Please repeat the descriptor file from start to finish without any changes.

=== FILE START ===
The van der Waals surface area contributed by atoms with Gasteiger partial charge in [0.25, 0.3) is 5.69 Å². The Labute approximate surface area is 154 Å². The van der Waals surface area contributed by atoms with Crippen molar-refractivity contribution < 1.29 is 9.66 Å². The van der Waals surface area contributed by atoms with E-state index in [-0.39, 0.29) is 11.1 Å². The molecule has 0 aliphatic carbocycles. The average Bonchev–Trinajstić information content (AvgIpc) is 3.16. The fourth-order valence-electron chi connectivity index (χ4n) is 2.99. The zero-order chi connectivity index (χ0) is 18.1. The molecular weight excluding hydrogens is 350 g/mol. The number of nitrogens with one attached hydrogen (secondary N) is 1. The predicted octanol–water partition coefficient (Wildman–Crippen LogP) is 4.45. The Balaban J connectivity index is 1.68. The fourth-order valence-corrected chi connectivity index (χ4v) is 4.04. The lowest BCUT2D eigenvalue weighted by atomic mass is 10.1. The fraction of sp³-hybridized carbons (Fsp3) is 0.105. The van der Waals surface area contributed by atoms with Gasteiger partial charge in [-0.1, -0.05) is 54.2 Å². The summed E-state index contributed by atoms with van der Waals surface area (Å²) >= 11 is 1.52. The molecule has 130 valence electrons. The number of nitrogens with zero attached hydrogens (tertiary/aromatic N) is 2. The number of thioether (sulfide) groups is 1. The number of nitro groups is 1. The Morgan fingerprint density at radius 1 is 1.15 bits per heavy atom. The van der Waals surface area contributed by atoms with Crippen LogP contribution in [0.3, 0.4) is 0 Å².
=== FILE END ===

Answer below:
The van der Waals surface area contributed by atoms with Gasteiger partial charge in [0.25, 0.3) is 5.69 Å². The Labute approximate surface area is 154 Å². The van der Waals surface area contributed by atoms with Crippen molar-refractivity contribution < 1.29 is 9.66 Å². The van der Waals surface area contributed by atoms with E-state index in [-0.39, 0.29) is 11.1 Å². The molecule has 0 aliphatic carbocycles. The average Bonchev–Trinajstić information content (AvgIpc) is 3.16. The fourth-order valence-electron chi connectivity index (χ4n) is 2.99. The zero-order chi connectivity index (χ0) is 18.1. The molecular weight excluding hydrogens is 350 g/mol. The number of nitrogens with one attached hydrogen (secondary N) is 1. The predicted octanol–water partition coefficient (Wildman–Crippen LogP) is 4.45. The Balaban J connectivity index is 1.68. The fourth-order valence-corrected chi connectivity index (χ4v) is 4.04. The lowest BCUT2D eigenvalue weighted by atomic mass is 10.1. The fraction of sp³-hybridized carbons (Fsp3) is 0.105. The van der Waals surface area contributed by atoms with Gasteiger partial charge in [-0.1, -0.05) is 54.2 Å². The summed E-state index contributed by atoms with van der Waals surface area (Å²) >= 11 is 1.52. The molecule has 130 valence electrons. The number of nitrogens with zero attached hydrogens (tertiary/aromatic N) is 2. The number of thioether (sulfide) groups is 1. The number of nitro groups is 1. The Morgan fingerprint density at radius 1 is 1.15 bits per heavy atom. The van der Waals surface area contributed by atoms with Crippen LogP contribution in [0.3, 0.4) is 0 Å².